Washington, July 15: The world's population is likely to shrink after mid-century, forecasting major shifts in global population and economic power, according to a new study which predicts global, regional, and national populations for 195 countries, and their mortality, fertility, and migration rates.
The analysis, published in the journal The Lancet, used data from the Global Burden of Disease Study 2017 to project future global, regional, and national population for countries, including India, China, Japan, Italy and the US.
It noted that the US is projected to have population growth until just after mid-century, 364 million in 2062, followed by a moderate decline to 336 million by 2100 -- the world's fourth most populous country.
According to the scientists, including those from the University of Washington, in 2100, the US is forecasted to have the fourth largest working-age population in the world (around 181 million), after India, Nigeria, and China.
They said immigration will likely sustain the US workforce, with the country experiencing the largest net immigration in absolute numbers -- more than half a million more people are estimated to immigrate to the country in 2100 than will emigrate out.
However, the researchers warned that the US liberal immigration policies have faced a political backlash in recent years, threatening the country's potential to sustain population and economic growth.
The research also predicted huge shifts in the global age structure, with an estimated 2.37 billion individuals over 65 years globally in 2100, compared with 1.7 billion under 20 years, underscoring the need for liberal immigration policies in countries with significantly declining working age populations.
"Continued global population growth through the century is no longer the most likely trajectory for the world's population," said Christopher Murray from the University of Washington, who led the research.
"This study provides governments of all countries an opportunity to start rethinking their policies on migration, workforces and economic development to address the challenges presented by demographic change," Murray said.
In the research, they used novel methods for forecasting mortality, fertility, and migration to estimate that by 2100, 183 of 195 countries will have total fertility rates (TFR), which represent the average number of children a woman delivers over her lifetime, below replacement level of 2.1 births per woman.
The scientists noted that the global TFR is predicted to steadily decline, from 2.37 in 2017 to 1.66 in 2100 -- well below the minimum rate (2.1) considered necessary to maintain population numbers (replacement level)-- with rates falling to around 1.2 in Italy and Spain, and as low as 1.17 in Poland.
They said even slight changes in TFR translate into large differences in population size in countries below the replacement level. According to the study, increasing TFR by as little as 0.1 births per woman is equivalent to around 500 million more individuals on the planet in 2100.
Based on the findings, they said in several countries, populations will decline unless low fertility is compensated by immigration. Much of the anticipated fertility decline, according to the scientists, is predicted in high-fertility countries, particularly those in sub-Saharan Africa where rates are expected to fall below the replacement level for the first time.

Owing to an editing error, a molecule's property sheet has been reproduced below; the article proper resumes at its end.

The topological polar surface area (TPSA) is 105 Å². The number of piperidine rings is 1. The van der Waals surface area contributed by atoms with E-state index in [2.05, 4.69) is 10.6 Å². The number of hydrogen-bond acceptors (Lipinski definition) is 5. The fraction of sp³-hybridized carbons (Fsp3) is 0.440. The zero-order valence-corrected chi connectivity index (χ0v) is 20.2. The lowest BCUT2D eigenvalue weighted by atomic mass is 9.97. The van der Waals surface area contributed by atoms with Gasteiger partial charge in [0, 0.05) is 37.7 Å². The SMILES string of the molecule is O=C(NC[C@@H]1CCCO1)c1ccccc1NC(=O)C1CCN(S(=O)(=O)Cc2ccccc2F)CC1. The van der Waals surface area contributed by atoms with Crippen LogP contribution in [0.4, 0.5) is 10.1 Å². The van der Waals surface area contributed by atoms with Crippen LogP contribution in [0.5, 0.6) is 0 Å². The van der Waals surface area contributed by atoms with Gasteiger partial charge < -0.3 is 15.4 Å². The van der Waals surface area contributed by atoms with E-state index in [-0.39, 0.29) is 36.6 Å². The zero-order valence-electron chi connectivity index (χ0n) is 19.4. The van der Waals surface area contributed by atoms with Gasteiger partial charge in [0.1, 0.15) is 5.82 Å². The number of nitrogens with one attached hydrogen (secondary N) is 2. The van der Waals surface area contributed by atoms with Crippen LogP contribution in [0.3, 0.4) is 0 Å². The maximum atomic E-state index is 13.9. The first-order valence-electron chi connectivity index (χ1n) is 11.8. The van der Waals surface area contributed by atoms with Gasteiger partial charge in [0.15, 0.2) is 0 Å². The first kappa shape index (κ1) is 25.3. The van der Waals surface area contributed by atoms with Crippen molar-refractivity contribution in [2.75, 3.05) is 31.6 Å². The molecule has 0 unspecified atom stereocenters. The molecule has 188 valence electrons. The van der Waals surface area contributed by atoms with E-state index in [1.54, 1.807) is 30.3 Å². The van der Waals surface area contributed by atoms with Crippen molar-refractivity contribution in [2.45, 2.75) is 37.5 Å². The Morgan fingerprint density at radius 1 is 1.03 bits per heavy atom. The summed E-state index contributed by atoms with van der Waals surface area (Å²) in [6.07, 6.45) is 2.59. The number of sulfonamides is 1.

They said it may change from an average 4.6 births per woman in 2017 to just 1.7 by 2100. In the African country Niger, where the fertility rate was the highest in the world in 2017 -- with women giving birth to an average of seven children -- the study noted the rate is projected to decline to around 1.8 by 2100.
The scientists also predicted that there may be dramatic declines in working age-populations in countries such as India and China, which they said may hamper economic growth and lead to shifts in global powers.
According to the study, the world could be multipolar at the end of this century, with India, Nigeria, China, and the US the dominant powers. "This will truly be a new world, one we should be preparing for today," they said.
The scientists said the numbers of working-age adults in India is projected to fall from 762 million in 2017 to around 578 million in 2100. But they said the country is expected to be one of the few -- if only -- major power in Asia to protect its working-age population over the century.
"It is expected to surpass China's workforce population in the mid-2020s (where numbers of workers are estimated to decline from 950 million in 2017 to 357 million in 2100) -- rising up the GDP rankings from 7th to 3rd," the researchers noted in a statement to the press.
Citing the limitations of the study, they said while they used the best available data, predictions are constrained by the quantity and quality of past data.
The researchers also noted that past trends are not always predictive of what will happen in the future, and that some factors not included in the model could change the pace of fertility, mortality, or migration.
They said the COVID-19 pandemic has affected local and national health systems throughout the world, and caused over half a million deaths. However, the scientists believe the excess deaths caused by the pandemic are unlikely to significantly alter longer term forecasting trends of global population.
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